Local Bikes In Africa: An Appreciation
Every year, the riders registered for the Tour d’Afrique spend a lot of time, sometimes perhaps too much time, deciding which bicycle they want to bring on the expedition. Most riders have more than one bike at home and have to make a choice – mountain bike, gravel bike, touring bike? They agonize about tire size, gearing, suspension, brakes, and much, much more. Of course they do. They are about to pedal across Africa from Cairo to Cape Town so, obviously, some concern is to be expected.
Once they hit the road and begin cycling, they may begin to see that their fancy machines seem somewhat out of place. As a past Tour Leader put it, “We may act as role models showing the Western World that you can travel anywhere by bike, but being here we also learn that the bike is far more than an instrument of sport or recreation…. it is a tool of empowerment for the people.” After all, in Africa, especially the rural areas, a bicycle, any bicycle, is a basic need and serves many purposes – taxi, food delivery, cargo truck, ambulance, bus, whatever they can pile/load/strap onto it.
I remember cycling along in Zambia in 2006 feeling good, really good. I was now used to riding 120km/day without breaking the proverbial sweat. I was powerful and strong. Then a local man on a single speed bike that looked like it was ready to fall apart pulled up beside me. He had a pig tied onto his back rack, one that was almost his size. He smiled at me and I smiled back. Then he increased speed and pulled ahead of me. I responded in kind pulling ahead of him expecting to leave him behind. Not a chance. He went by me again and, despite my best efforts, pulled away, leaving me in his wake. A valuable lesson.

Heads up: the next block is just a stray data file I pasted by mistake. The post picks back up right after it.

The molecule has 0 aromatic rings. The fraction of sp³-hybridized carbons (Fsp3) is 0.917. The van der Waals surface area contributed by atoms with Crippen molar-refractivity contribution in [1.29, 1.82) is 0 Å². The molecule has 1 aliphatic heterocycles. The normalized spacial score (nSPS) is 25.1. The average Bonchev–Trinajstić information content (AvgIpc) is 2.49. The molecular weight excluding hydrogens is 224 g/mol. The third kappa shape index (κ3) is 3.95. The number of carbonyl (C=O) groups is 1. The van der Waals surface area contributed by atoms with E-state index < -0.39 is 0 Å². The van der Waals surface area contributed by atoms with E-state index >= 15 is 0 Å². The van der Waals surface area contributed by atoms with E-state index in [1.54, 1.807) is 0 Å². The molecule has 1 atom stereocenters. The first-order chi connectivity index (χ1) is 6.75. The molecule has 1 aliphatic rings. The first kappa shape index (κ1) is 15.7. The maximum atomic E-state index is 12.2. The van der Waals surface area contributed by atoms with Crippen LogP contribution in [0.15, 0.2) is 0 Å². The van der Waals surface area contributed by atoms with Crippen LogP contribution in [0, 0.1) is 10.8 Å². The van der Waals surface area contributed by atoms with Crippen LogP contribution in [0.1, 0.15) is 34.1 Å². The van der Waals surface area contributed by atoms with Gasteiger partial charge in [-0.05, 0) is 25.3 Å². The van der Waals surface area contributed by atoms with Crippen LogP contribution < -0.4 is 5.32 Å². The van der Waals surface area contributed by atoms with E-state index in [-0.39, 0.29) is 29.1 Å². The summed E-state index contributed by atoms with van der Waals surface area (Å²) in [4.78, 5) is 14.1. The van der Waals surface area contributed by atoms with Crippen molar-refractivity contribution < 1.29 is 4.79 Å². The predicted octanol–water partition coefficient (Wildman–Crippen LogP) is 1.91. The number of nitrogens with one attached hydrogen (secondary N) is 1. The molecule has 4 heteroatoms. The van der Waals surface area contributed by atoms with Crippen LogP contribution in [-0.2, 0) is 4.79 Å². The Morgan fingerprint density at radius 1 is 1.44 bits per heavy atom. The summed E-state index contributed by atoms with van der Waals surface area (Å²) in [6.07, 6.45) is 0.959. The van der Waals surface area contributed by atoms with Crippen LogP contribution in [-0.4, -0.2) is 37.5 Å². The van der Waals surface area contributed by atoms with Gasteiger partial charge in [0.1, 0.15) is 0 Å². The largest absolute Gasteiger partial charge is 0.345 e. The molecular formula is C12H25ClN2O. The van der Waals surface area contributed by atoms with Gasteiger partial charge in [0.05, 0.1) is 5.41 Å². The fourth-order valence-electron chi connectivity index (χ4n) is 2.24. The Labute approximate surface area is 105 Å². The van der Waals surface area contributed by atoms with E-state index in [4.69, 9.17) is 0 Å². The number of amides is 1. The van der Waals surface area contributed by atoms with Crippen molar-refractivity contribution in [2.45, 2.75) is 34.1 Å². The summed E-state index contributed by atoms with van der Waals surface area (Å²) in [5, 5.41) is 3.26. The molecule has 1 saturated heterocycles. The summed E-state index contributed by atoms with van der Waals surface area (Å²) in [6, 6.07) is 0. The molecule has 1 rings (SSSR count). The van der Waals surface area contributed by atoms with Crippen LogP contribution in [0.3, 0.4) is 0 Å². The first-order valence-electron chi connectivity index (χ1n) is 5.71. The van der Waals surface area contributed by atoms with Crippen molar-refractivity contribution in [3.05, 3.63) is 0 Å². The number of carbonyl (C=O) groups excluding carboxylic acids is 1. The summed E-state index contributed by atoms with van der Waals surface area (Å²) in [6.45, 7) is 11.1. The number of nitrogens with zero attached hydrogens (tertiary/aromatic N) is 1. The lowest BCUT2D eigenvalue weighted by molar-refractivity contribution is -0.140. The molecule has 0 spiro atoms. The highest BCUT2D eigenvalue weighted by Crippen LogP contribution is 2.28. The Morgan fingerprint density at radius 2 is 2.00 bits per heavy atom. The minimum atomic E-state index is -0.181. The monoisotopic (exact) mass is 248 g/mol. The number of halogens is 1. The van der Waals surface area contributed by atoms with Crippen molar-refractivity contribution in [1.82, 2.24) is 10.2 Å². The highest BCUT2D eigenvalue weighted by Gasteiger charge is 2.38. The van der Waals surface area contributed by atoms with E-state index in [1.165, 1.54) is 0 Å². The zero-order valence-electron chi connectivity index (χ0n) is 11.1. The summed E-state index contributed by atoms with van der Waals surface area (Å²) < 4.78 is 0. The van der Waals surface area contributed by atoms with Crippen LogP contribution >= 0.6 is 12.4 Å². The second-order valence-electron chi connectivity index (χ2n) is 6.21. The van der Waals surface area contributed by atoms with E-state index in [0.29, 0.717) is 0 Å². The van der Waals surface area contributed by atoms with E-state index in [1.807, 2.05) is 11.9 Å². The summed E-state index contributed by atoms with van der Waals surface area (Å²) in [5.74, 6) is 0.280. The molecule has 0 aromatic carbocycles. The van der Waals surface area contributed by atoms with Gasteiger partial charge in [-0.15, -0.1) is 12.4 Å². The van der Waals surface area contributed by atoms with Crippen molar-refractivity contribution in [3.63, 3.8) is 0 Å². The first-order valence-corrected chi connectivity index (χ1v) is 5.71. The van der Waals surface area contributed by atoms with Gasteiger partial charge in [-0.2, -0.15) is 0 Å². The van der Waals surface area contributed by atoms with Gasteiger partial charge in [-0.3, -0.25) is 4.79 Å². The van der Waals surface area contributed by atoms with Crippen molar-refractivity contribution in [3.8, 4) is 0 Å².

In 2014, the riders on the tour got a chance to understand the locals’ cycling experience as the result of the ‘Phoenix Experiment‘, named after the most popular brand of bicycle in Malawi and Zambia at that time. As the Tour Leader, Randy Pielsticker, noted, “the Phoenix is the typical African bicycle, a pure steel frame, with integrated rack and a kickstand that could replace an indoor trainer. They only come in one size but are complete with fenders, reflectors, a bell, pump, tire lever and wrench. Often when we see them on the road they are laden with livestock en route to the market or carrying 50 kg’s of charcoal, an entire family and their dirty laundry. They are not built for speed, they are built to be bombproof, and a few of our intrepid riders have volunteered to saddle up to these beastly cycles for the final 151 km of rolling hills leading us to Victoria Falls.”
The result? One rider got about 20km into the stage. Then his chain was not cooperating. Neither were his tires, fenders or brakes. Others decided to try to replicate the local experience by carrying a kilo of Malawi tobacco or a case of beer. Staff reported that, “We passed quite a few riders who weren’t actually pedalling their bikes, but dealing with mechanical breakdowns. As most didn’t carry the special tire lever that is about a foot long, repairs took quite a while.” Certainly a learning experience! Frustrating for the riders used to their own bikes perhaps but “The locals absolutely loved seeing everyone roll through on the same bikes as them. We got many waves, laughs, thumbs ups, and bell rings.”
So, in appreciation of the humble bicycles of Africa, here are some reminders of their endless possibilities!
“We have seen the most bicycles in Malawi, by far. Everyone – from the youngest boy reaching the pedals only on his tip toes while hovering above his top tube; to the old woman transporting a pig on the back of her bike to the market; to the taxi driver taking a whole family downtown – are on a bike.”